if you have experience, your resume should show it. After all, your resume is the professional you – your life, experiences – everything that makes you a better candidates. And that doesn’t mean you scrimp on the print cost and use a small font-size and abbreviated descriptions so that it all fits into one page. If you’ve lived large, your resume should be large.
Just a Degree?
Everybody being interviewed has a degree. What do you have (i.e. work experience) that sets you apart. And not only do you need to mention work experience, but your accomplishments – they further set you apart.
The paper your resume is printed on shouldn’t be of an inferior quality. While most cyber cafes stock high quality paper, this is still worth paying attention to. A discerning HR at a premium company might be turned off by faded yellowing paper. And only A4!
A hobby is a activity you do in your leisure time. There’s nothing wrong with watching TV as a hobby, but the HR interviewing you views your hobbies as an extension of your productivity, and will ask you questions about it.
Times New Roman, Helvetica and Arial are your friends. Comic Sans is not. That said, be safe with only one font for all headings, subheadings and descriptions.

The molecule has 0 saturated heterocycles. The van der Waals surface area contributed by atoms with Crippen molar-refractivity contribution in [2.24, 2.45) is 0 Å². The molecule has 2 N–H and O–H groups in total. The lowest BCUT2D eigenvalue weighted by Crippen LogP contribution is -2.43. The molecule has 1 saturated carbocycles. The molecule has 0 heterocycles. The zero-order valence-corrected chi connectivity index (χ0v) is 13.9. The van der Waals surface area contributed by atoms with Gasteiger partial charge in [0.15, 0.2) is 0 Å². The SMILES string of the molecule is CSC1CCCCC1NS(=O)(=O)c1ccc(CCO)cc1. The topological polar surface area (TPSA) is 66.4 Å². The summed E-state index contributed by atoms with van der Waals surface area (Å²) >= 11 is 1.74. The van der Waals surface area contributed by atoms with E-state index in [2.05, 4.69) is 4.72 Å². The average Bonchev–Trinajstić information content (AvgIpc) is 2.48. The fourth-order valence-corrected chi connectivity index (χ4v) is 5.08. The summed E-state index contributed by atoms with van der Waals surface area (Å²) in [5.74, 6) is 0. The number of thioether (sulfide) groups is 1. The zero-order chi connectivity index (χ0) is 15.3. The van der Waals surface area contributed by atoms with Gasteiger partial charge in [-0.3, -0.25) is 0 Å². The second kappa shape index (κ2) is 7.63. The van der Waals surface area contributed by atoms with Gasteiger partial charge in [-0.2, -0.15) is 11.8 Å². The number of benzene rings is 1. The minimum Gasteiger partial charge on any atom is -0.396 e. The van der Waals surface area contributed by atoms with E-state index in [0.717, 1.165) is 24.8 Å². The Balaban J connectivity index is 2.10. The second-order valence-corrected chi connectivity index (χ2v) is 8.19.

Typos, Bad Grammar
Not allowed. Use short sentences, small, words. If you’re still unsure, have it checked out by someone who knows the language better than you.
If you’re caught, not only will you be banned from the company, but you also might be blacklisted from a lot of allied companies.
Embarrassing Email Address
This one is optional, but it is still advisable to change your email username from something irritating (e.g. firstname.lastname@example.org to something simple. The easiest? your name@email.
Honorific Titles and Flowery Language
An HR will laugh at “May I bring to your esteemed attention…”in your covering letter, or any attempts at projecting a grandiose image of yourself. The real you will be sitting right in front of the interviewer in a few days, not the resume. (Work Life, MensXP.com)